Translation:My house is between these houses.
It is as Thiagoleal says. If a plural noun doesn't end with -n or -s in the nominative, it gets an -n stuck to the end of it in the dative, e.g. for der Tisch (pl die Tische) it is auf dem Tisch (on the table) and, in plural, auf den Tischen (on the tables). Just keep in mind, that you might encounter singular datives ending in -e with some words, it's all but fallen away, but still remains in some phrases like zu Hause (at home) and nach Hause ([to] home, as in "I'm going home" (ich gehe nach Hause)).
And yes, masculine and neuter genitives usually get an -s stuck to the back of it, but I don't think you have to worry about those just yet :D
I can't say for sure as I'm still struggling to learn it too, but maybe this is the form the word "Häuser" gets when in dative. Some words, depending on the case, get this "bonus" form, if I remember well (in dative and genitive, I guess). Someone else might confirm it, but if you google for "german declension tables" or something like that, you'll find this possibility.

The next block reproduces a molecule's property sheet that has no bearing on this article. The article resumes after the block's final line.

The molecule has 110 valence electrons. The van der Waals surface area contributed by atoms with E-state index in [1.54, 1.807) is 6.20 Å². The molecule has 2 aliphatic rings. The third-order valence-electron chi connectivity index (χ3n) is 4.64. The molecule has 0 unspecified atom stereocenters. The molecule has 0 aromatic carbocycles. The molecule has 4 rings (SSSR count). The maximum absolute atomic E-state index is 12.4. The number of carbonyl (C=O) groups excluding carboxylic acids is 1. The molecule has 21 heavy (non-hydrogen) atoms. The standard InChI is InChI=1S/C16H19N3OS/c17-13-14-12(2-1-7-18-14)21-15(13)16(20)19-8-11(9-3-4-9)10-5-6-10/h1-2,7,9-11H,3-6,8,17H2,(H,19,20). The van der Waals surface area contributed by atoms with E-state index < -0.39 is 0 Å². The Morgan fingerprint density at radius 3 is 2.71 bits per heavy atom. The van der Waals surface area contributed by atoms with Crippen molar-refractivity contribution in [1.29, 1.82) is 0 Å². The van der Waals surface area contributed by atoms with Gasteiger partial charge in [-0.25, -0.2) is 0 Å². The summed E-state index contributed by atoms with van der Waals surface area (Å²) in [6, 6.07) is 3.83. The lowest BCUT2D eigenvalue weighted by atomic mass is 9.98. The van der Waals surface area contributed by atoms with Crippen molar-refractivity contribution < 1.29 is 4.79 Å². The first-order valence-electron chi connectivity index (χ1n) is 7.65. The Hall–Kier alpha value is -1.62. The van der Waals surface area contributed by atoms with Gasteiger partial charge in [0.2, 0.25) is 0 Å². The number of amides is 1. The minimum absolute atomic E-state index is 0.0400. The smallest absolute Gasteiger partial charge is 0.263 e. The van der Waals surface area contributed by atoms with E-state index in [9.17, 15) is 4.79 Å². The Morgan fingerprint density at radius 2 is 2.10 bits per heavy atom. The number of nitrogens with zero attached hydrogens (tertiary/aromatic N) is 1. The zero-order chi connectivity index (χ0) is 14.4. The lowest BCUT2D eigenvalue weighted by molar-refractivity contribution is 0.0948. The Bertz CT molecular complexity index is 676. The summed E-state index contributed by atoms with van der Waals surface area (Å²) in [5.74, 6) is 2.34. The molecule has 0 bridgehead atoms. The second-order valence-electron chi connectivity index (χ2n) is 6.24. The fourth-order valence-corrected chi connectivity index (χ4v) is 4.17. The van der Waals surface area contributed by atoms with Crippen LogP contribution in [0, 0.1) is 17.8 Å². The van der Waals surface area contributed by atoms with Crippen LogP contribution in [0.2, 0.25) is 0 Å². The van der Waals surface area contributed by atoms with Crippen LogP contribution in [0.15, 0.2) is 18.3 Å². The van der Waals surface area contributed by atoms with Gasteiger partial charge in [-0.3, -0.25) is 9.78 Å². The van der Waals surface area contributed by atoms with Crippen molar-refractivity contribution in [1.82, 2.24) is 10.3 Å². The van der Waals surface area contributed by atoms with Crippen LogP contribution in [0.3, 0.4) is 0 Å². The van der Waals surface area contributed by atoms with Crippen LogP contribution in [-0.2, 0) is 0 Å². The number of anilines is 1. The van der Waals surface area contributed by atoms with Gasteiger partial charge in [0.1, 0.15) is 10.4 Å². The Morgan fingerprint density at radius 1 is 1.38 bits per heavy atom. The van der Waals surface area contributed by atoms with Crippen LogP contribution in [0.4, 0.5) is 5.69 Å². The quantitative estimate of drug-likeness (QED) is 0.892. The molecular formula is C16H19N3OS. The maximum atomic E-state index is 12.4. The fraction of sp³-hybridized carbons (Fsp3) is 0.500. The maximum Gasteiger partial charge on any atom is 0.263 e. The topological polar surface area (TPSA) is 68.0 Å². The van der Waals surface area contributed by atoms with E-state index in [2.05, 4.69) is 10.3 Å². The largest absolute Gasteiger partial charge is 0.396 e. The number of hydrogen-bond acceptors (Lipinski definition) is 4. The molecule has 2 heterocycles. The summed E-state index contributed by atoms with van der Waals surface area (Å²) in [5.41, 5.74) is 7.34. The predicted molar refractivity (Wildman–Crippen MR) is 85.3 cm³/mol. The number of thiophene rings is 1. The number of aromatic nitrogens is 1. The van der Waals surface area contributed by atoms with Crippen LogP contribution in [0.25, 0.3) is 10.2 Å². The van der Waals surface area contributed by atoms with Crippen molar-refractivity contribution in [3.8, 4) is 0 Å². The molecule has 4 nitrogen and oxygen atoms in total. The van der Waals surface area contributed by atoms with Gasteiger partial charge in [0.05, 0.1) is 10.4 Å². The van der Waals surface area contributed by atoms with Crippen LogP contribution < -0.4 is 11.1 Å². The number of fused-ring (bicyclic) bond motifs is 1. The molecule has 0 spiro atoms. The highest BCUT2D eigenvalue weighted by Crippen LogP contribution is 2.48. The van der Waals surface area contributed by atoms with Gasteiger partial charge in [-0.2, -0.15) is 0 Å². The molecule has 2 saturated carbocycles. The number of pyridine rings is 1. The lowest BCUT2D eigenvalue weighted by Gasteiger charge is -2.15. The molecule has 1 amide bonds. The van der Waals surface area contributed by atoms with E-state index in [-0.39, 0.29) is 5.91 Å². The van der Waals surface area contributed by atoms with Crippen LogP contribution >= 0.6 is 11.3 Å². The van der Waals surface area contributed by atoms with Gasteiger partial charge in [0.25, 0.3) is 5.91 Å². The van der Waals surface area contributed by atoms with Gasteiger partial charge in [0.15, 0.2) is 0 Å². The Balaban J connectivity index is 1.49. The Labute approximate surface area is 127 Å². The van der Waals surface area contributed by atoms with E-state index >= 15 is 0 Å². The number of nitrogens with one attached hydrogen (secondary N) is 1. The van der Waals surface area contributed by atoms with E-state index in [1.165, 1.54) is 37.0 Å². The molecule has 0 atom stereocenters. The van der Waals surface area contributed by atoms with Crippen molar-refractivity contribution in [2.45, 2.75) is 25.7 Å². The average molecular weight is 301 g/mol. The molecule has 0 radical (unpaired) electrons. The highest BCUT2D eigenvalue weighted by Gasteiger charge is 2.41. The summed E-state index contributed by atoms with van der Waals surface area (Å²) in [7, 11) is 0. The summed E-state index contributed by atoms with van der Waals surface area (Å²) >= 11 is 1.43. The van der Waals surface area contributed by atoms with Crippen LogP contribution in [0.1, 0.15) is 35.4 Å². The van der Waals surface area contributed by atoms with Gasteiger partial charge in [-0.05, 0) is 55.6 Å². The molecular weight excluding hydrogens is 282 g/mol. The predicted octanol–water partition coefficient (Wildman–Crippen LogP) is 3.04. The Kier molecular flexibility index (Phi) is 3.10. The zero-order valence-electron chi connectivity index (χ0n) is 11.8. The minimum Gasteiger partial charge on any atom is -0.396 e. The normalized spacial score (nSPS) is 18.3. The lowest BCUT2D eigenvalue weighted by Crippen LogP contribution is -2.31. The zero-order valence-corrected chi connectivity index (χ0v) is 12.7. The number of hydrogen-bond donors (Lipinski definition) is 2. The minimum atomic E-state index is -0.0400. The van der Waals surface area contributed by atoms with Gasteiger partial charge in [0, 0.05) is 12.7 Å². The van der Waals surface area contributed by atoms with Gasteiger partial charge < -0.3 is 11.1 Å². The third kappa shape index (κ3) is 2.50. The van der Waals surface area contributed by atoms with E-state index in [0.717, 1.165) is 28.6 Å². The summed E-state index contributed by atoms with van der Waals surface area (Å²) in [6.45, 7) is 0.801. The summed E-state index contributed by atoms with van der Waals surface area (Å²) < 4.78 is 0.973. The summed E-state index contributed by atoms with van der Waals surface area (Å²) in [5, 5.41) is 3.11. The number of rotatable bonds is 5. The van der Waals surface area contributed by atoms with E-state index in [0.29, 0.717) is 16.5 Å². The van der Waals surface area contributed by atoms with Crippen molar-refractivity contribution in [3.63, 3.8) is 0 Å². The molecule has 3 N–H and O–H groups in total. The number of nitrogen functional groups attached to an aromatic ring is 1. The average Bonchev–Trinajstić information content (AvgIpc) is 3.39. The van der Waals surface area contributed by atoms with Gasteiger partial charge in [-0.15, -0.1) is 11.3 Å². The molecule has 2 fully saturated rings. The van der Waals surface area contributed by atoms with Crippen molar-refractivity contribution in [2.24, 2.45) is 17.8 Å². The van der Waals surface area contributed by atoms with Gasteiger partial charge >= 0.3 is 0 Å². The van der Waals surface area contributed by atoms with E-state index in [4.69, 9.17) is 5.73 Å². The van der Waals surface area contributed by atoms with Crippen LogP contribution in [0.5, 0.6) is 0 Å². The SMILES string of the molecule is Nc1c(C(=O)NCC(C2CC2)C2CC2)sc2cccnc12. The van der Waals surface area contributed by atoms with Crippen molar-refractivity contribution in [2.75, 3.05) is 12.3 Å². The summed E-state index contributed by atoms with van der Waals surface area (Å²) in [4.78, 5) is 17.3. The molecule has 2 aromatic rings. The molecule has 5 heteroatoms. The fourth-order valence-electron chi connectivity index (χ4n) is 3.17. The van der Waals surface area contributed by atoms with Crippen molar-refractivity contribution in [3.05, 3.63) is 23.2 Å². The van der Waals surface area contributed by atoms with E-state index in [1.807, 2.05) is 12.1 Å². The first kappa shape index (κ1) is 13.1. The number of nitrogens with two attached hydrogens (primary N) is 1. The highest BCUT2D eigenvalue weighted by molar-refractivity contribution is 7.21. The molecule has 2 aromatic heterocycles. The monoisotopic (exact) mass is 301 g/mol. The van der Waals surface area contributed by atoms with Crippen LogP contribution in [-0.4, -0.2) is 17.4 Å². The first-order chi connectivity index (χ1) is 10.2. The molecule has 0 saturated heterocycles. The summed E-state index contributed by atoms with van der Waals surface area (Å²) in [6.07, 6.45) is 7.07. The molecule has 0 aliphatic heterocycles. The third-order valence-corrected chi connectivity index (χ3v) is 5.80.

Actually, they add a suffix even if they end in -s already:
- des Hauses
- des Geheimnisses
Except for some ending-with-an-unstressed-syllable foreign nouns on -s.
- des Kompromisses (stressed, requires ending)
- des Journalismus (unstressed, no ending)
- des Atlas / Atlasses (unstressed, ending optional)
You can just use diesen or even den (dative of die), optionally followed by the determiner 'da', e.g. mein Haus ist zwischen diesen/den Häusern da (my house is between those houses [over there]).
There is a word 'jener' which means that (or those in the plural), but it's considered very formal, and you won't really hear people use it in conversation. Using the same example as above, it'll look like this: Mein Haus ist zwischen jenen Häusern.
in case you need it, the two-way prepositions :) http://germanforenglishspeakers.com/prepositions/two-way-prepositions/